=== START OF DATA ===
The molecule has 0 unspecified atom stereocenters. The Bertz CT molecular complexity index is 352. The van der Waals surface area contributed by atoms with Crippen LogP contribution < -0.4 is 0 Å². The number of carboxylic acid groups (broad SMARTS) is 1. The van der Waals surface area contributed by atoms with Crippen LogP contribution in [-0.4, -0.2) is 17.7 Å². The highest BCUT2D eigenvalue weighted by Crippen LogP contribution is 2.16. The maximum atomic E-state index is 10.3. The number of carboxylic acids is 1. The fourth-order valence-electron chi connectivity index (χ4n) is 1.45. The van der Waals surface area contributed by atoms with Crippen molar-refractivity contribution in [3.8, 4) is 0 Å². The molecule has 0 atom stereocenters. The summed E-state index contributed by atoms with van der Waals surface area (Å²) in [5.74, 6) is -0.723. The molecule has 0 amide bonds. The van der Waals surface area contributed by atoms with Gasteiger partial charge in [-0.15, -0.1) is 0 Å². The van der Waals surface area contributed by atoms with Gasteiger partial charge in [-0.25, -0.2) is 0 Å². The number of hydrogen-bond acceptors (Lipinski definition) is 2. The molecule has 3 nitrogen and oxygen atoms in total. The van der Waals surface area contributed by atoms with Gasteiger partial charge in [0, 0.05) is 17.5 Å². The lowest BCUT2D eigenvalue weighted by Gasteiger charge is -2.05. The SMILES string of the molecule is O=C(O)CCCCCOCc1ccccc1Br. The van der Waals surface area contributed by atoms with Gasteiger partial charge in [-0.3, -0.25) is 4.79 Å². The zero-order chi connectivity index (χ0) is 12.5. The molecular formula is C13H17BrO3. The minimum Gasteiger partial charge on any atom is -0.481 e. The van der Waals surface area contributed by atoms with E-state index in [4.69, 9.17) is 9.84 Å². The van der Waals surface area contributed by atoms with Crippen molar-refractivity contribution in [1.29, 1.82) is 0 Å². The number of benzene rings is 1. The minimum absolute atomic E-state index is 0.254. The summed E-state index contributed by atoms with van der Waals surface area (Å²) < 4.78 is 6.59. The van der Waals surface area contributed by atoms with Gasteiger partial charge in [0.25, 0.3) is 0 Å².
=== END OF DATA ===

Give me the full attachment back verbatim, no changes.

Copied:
The molecule has 0 unspecified atom stereocenters. The Bertz CT molecular complexity index is 352. The van der Waals surface area contributed by atoms with Crippen LogP contribution < -0.4 is 0 Å². The number of carboxylic acid groups (broad SMARTS) is 1. The van der Waals surface area contributed by atoms with Crippen LogP contribution in [-0.4, -0.2) is 17.7 Å². The highest BCUT2D eigenvalue weighted by Crippen LogP contribution is 2.16. The maximum atomic E-state index is 10.3. The number of carboxylic acids is 1. The fourth-order valence-electron chi connectivity index (χ4n) is 1.45. The van der Waals surface area contributed by atoms with Crippen molar-refractivity contribution in [3.8, 4) is 0 Å². The molecule has 0 atom stereocenters. The summed E-state index contributed by atoms with van der Waals surface area (Å²) in [5.74, 6) is -0.723. The molecule has 0 amide bonds. The van der Waals surface area contributed by atoms with Gasteiger partial charge in [-0.15, -0.1) is 0 Å². The van der Waals surface area contributed by atoms with Gasteiger partial charge in [-0.25, -0.2) is 0 Å². The number of hydrogen-bond acceptors (Lipinski definition) is 2. The molecule has 3 nitrogen and oxygen atoms in total. The van der Waals surface area contributed by atoms with Gasteiger partial charge in [0, 0.05) is 17.5 Å². The lowest BCUT2D eigenvalue weighted by Gasteiger charge is -2.05. The SMILES string of the molecule is O=C(O)CCCCCOCc1ccccc1Br. The van der Waals surface area contributed by atoms with Gasteiger partial charge in [-0.3, -0.25) is 4.79 Å². The zero-order chi connectivity index (χ0) is 12.5. The molecular formula is C13H17BrO3. The minimum Gasteiger partial charge on any atom is -0.481 e. The van der Waals surface area contributed by atoms with E-state index in [4.69, 9.17) is 9.84 Å². The van der Waals surface area contributed by atoms with Crippen molar-refractivity contribution in [1.29, 1.82) is 0 Å². The number of benzene rings is 1. The minimum absolute atomic E-state index is 0.254. The summed E-state index contributed by atoms with van der Waals surface area (Å²) < 4.78 is 6.59. The van der Waals surface area contributed by atoms with Gasteiger partial charge in [0.25, 0.3) is 0 Å².